Alongside these global institutions, there also exist a parallel set of regional bodies, from APEC to the EU, which represent an additional attempt to shift the terms of engagement with global market forces. Within the interstices of this system operate the social groups of an emerging transnational civil society, from the International Chamber of Commerce to the Jubilee 2000 campaign, seeking to promote, contest and bring to account the agencies of economic globalization. Economic globalization has been accompanied by a significant internationalization of political authority associated with a corresponding globalization of political activity.
Two fundamental transformations have shaped the constitution of contemporary political life. The first of these involved the development of territorially based political communities - modern nation-states. The second more recent transformation has by no means replaced the first in all respects, but it has led to a break in the exclusive link between geography and political power. It can be illustrated by a number of developments.
In the first instance, there has been an institutionalization of a fragile system of multilayered global and regional governance. At the beginning of the twentieth century there were 37 intergovernmental organizations (IGOs); by its close, something approaching 300 were delivering important global or regional collective goods.This multilateral system institutionalizes a process of political co-ordination amongst governments, intergovernmental and transnational agencies - public and private - designed to realize common purposes or collective goods through making or implementing global or transnational rules, and managing trans-border problems, e.g. the WTO. Of course, it is scarred by enormous inequalities of power, and remains a product of the inter-state system. But it has, nevertheless, created the infrastructure of a global polity and new arenas through which globalization itself is promoted,contested or regulated. It has also instigated new forms of multilateral, regional and transnational politics.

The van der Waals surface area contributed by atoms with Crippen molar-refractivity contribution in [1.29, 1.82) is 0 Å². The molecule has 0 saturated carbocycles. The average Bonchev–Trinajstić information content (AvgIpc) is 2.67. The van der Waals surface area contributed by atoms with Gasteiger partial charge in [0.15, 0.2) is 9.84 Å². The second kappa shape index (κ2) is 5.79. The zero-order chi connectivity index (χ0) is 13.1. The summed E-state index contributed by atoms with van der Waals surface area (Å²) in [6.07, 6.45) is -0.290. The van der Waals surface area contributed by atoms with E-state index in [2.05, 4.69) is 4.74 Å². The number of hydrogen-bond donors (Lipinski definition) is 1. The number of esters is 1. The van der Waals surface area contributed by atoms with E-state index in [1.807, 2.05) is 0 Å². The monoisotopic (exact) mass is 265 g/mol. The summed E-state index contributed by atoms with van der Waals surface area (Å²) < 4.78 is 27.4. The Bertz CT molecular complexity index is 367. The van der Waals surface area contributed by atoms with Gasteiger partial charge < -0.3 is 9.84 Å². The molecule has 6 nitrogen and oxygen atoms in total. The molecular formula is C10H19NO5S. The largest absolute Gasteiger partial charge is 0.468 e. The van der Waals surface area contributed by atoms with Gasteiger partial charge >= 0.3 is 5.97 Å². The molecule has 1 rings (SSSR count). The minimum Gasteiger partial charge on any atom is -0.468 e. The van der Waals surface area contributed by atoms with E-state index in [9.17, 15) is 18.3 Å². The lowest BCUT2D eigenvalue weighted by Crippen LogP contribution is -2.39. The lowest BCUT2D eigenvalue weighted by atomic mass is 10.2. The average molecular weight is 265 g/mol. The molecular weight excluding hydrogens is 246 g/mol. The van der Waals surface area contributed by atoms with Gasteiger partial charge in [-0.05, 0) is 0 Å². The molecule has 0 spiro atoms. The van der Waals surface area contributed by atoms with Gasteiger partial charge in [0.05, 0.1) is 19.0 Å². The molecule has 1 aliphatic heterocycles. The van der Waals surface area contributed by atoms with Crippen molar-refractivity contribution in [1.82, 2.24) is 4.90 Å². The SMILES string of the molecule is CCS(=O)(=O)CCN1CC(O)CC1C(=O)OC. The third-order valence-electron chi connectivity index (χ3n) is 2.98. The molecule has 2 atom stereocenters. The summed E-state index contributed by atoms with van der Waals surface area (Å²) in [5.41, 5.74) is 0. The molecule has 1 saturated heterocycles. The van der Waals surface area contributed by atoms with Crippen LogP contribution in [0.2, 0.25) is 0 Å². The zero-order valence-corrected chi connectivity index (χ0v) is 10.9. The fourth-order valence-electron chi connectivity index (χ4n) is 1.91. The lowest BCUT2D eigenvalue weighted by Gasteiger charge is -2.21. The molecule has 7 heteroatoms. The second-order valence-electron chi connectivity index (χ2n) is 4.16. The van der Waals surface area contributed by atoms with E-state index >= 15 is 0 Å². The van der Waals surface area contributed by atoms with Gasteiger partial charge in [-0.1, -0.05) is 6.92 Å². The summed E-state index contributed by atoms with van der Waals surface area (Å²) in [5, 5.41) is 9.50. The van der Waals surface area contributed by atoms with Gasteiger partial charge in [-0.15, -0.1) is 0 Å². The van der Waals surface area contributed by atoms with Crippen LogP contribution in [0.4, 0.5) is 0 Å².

Associated with this internationalization of the state has been a remarkable transnationalization of political activity. In 1909 there were 371 officially recognized INGOs (from the International Chamber of Commerce, International Trades Unions, to the Rainforest Foundation), by 2000 there were in the region of 25,000 . These include a proliferation of associations, social movements, advocacy networks - from the womens' movement to nazis on the net - and citizens groups mobilizing, organizing, and exercising people-power across national boundaries. This explosion of 'citizen diplomacy' creates the basis of communities of interest or association which span national borders, with the purpose of advancing mutual goals or bringing governments and the formal institutions of global governance to account for their activities. Whether it constitutes the infrastructure of a transnational civil society remains open to debate.